Study components according to CFIR sub-domains

The CIFR domains addressed in the studies are summarised in column 2 in Supplementary Table 1. Cicutto et al.13 was the only study that explicitly addressed all the CFIR sub-domains in their intervention; in contrast, Spencer et al.17 addressed only two sub-domains. All included studies used and measured the impact of at least one specific component in their intervention, e.g. information provision assessed as improvement of knowledge and self-management behaviour. The other commonly addressed sub-domain was parental involvement (19/23)13,14,15,16,17,18,19,20,21,22,23,24,25,29,30,31,33,34,35, though this varied in intensity (We use the term ‘parents’ to describe parents, guardians or other care-givers). See Supplementary Table 3 for definitions of involvement. Some studies had substantial involvement e.g. parents attending session or actively involved in phone/video communication13,14,15,17,19,20,21,22,24,25,29,30,31,33,35, while others had minimal parental involvement e.g. passive information in a letter16,18,23,29,34. Ten studies used theory to guide the development of the interventions; six used social cognitive theory13,14,18,19,20,22, two used Orem self-care theory28,34, one used life stress model29, and another was guided by Bruhn’s theoretical model25. Nine studies considered access to healthcare of their study population13,14,15,24,25,27,30,32,33.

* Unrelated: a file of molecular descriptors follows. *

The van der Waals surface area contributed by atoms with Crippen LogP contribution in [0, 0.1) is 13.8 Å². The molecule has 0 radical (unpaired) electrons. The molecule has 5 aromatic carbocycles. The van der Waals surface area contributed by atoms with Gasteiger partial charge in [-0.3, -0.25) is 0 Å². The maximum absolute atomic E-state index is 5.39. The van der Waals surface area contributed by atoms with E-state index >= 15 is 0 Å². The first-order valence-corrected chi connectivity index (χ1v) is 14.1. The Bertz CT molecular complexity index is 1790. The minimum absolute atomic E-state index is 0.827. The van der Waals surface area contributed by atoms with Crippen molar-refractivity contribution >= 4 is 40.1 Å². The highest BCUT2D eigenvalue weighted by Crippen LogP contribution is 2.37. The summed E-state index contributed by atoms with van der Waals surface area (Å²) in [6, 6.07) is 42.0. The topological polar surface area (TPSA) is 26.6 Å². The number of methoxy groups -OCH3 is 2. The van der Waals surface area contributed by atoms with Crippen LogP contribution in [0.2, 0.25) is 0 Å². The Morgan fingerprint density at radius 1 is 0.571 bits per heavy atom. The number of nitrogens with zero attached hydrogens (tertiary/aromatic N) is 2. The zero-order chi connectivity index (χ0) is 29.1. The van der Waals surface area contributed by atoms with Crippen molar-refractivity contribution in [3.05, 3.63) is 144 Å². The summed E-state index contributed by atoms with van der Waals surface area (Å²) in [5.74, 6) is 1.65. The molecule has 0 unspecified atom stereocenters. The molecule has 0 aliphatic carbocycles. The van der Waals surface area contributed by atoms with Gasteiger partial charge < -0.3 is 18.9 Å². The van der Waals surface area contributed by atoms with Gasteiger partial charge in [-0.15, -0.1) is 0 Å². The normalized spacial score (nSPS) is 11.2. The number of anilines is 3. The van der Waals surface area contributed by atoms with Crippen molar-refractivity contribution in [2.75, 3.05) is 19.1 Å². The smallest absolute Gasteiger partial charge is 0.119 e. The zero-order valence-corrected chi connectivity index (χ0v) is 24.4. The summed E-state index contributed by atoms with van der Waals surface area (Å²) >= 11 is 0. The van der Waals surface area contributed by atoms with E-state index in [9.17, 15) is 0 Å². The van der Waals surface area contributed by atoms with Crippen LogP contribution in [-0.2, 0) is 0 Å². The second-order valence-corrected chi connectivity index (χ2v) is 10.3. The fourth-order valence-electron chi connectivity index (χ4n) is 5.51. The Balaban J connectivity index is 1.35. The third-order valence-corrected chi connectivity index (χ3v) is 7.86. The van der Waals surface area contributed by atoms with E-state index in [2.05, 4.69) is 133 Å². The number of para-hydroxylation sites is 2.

Association of CFIR sub-domains and effectiveness

Tables 1 and 2 are summary matrices comparing use of the 12 CFIR sub-domains in studies with overall positive or no effect (See Supplementary Table 4 for more detail). The number of CFIR sub-domains used varied widely (2 to 12) and was similar in the studies with positive/no effect.

Table 1 Summary matrix comparing 12 sub-domains of CFIR in overall positive studies.